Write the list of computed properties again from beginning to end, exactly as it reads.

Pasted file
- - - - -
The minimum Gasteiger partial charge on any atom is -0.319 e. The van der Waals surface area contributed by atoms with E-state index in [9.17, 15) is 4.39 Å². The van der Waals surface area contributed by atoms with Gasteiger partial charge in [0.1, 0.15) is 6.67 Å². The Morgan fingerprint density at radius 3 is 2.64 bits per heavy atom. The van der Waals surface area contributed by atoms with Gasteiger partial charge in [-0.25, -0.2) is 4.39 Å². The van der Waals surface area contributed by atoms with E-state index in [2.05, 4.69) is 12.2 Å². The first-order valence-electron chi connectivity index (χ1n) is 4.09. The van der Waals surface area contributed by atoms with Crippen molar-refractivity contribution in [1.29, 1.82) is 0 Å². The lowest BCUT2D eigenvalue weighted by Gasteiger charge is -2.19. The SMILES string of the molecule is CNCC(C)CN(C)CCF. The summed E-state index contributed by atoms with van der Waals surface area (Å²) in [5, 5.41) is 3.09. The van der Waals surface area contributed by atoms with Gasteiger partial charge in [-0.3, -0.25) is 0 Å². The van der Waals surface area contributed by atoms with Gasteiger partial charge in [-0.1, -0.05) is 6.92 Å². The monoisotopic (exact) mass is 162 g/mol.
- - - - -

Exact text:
The minimum Gasteiger partial charge on any atom is -0.319 e. The van der Waals surface area contributed by atoms with E-state index in [9.17, 15) is 4.39 Å². The van der Waals surface area contributed by atoms with Gasteiger partial charge in [0.1, 0.15) is 6.67 Å². The Morgan fingerprint density at radius 3 is 2.64 bits per heavy atom. The van der Waals surface area contributed by atoms with Gasteiger partial charge in [-0.25, -0.2) is 4.39 Å². The van der Waals surface area contributed by atoms with E-state index in [2.05, 4.69) is 12.2 Å². The first-order valence-electron chi connectivity index (χ1n) is 4.09. The van der Waals surface area contributed by atoms with Crippen molar-refractivity contribution in [1.29, 1.82) is 0 Å². The lowest BCUT2D eigenvalue weighted by Gasteiger charge is -2.19. The SMILES string of the molecule is CNCC(C)CN(C)CCF. The summed E-state index contributed by atoms with van der Waals surface area (Å²) in [5, 5.41) is 3.09. The van der Waals surface area contributed by atoms with Gasteiger partial charge in [-0.3, -0.25) is 0 Å². The van der Waals surface area contributed by atoms with Gasteiger partial charge in [-0.1, -0.05) is 6.92 Å². The monoisotopic (exact) mass is 162 g/mol.